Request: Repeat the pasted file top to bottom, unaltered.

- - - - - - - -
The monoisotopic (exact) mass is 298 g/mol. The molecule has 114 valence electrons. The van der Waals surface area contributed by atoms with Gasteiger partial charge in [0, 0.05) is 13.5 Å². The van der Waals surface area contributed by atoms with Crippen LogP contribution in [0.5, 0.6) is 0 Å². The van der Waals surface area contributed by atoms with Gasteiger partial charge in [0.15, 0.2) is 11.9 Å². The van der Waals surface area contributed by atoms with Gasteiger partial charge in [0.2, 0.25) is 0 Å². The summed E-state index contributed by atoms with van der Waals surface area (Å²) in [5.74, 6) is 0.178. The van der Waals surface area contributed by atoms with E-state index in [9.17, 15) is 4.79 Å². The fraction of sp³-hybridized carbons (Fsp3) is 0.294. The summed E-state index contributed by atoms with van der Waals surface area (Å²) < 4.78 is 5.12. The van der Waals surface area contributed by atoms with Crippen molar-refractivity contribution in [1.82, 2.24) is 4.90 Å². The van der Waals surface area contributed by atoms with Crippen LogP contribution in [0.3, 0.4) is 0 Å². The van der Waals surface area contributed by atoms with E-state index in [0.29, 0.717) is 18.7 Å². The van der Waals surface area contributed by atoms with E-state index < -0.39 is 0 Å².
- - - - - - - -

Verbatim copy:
The monoisotopic (exact) mass is 298 g/mol. The molecule has 114 valence electrons. The van der Waals surface area contributed by atoms with Gasteiger partial charge in [0, 0.05) is 13.5 Å². The van der Waals surface area contributed by atoms with Crippen LogP contribution in [0.5, 0.6) is 0 Å². The van der Waals surface area contributed by atoms with Gasteiger partial charge in [0.15, 0.2) is 11.9 Å². The van der Waals surface area contributed by atoms with Gasteiger partial charge in [0.2, 0.25) is 0 Å². The summed E-state index contributed by atoms with van der Waals surface area (Å²) in [5.74, 6) is 0.178. The van der Waals surface area contributed by atoms with E-state index in [9.17, 15) is 4.79 Å². The fraction of sp³-hybridized carbons (Fsp3) is 0.294. The summed E-state index contributed by atoms with van der Waals surface area (Å²) < 4.78 is 5.12. The van der Waals surface area contributed by atoms with Crippen molar-refractivity contribution in [1.82, 2.24) is 4.90 Å². The van der Waals surface area contributed by atoms with Crippen LogP contribution in [0.3, 0.4) is 0 Å². The van der Waals surface area contributed by atoms with E-state index in [0.29, 0.717) is 18.7 Å². The van der Waals surface area contributed by atoms with E-state index < -0.39 is 0 Å².